Happening on a young girl of around 18-19 years old being hit by a right-turning car at 7am in the morning, the driver turning against the red traffic light. And seeing her lying dead on the road without a visible mark on her, while the policeman started his note taking and assessment. Lying there so peacefully and calm that is was almost impossible to imagine that she was dead, and thinking of such a young life taken in the morning when the day is young and full of hope.,
And one day, just a couple of years ago, shortly after lunch, being the first person on the scene of a collision between an elderly man on his electric bike and a speeding BMW on the newly renovated 2nd Ring Road.
The man, of an age where I would say he had recently retired, had tried to beat the traffic and scoot across the really busy road. There was a pedestrian crossing marked but no actual lights, and it is usually a matter of who gets 1 cm in front of the other that determines whose right of way it is.
The BMW was speeding and the man wasn’t paying attention and there was a hell of a bang and the man was hit hard.
The car wheel ran over his head and he was killed absolutely instantly. The next sentence is not pleasant – his brains were all over the road and I was forced to stop right beside him, and I had the unpleasant experience of having to sit there in the car and realise that this was now another new experience in life that I would have given anything not to have had.
The police were on the scene in an instant – being a busy road there are hundreds of traffic police stationed at pretty much each corner, whose job it is to keep the traffic flowing – and they stopped all the traffic including me, while they got control of the situation.
There was nothing to be done apart from calling the ambulance to take away the body and as I waited for the ambulance’s arrival I was struck by the fact the man had a small bag of fruit in the carrier basket on the front of his electric bike.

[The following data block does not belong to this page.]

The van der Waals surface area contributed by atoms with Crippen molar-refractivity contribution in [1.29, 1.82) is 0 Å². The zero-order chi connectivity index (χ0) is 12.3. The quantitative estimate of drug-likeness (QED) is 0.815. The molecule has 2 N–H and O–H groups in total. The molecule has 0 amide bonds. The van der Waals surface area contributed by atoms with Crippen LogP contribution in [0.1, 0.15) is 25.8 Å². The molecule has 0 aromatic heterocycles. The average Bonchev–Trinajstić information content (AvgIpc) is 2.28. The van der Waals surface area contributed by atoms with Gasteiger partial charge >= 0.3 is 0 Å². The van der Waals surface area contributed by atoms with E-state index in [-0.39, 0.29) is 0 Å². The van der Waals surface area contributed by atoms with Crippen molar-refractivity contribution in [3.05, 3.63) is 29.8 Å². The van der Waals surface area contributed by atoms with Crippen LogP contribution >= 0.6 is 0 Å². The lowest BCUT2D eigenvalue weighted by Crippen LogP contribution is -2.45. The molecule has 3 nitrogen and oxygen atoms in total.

A small bag of fruit. It was just after lunch. And the story of what happened filtered through my consciousness.
The man and his wife had probably just finished lunch and I imagined the man saying to his wife:
“I’ll go to the market dear, and get us some after-lunch fruit. Won’t be long. I’ll get something nice for you. You relax and have a cup of tea”
And those words or words similar would have been the last words he exchanged with the love of his life. The woman with whom he had shared the tumult of the 20th century in China. The woman who had been beside him through the Cultural Revolution – maybe the Great Famine. The woman with whom he witnessed the rise of China from its past ignominy. The woman who was looking forward to their remaining twilight years with anticipation and joy, to be able to spend time with her husband and relax and enjoy, make trips into the countryside, play with the grandchildren, dance in the park, drink tea in the teahouse and hold hands like young lovers.
And in his hurry to get back home the man forgot to look, or misjudged the speed of the car, or maybe he was simply day-dreaming. What is certain though, is that he was not preparing for death. He was not ready to make that voyage across the dark river. He was not aware that the trouble is we think we have time.
In an instant, all the lives of all the people around him changed, and no matter what happened after that day of tragedy, their lives would never be the same again, there would be no twilight of gladness, only the dark night of sorrow.
A small bag of fruit, a trip to the market, a moments lack of attention, and the fragile thread we call our life is severed.
Rest in Peace old fellow. Rest in Peace.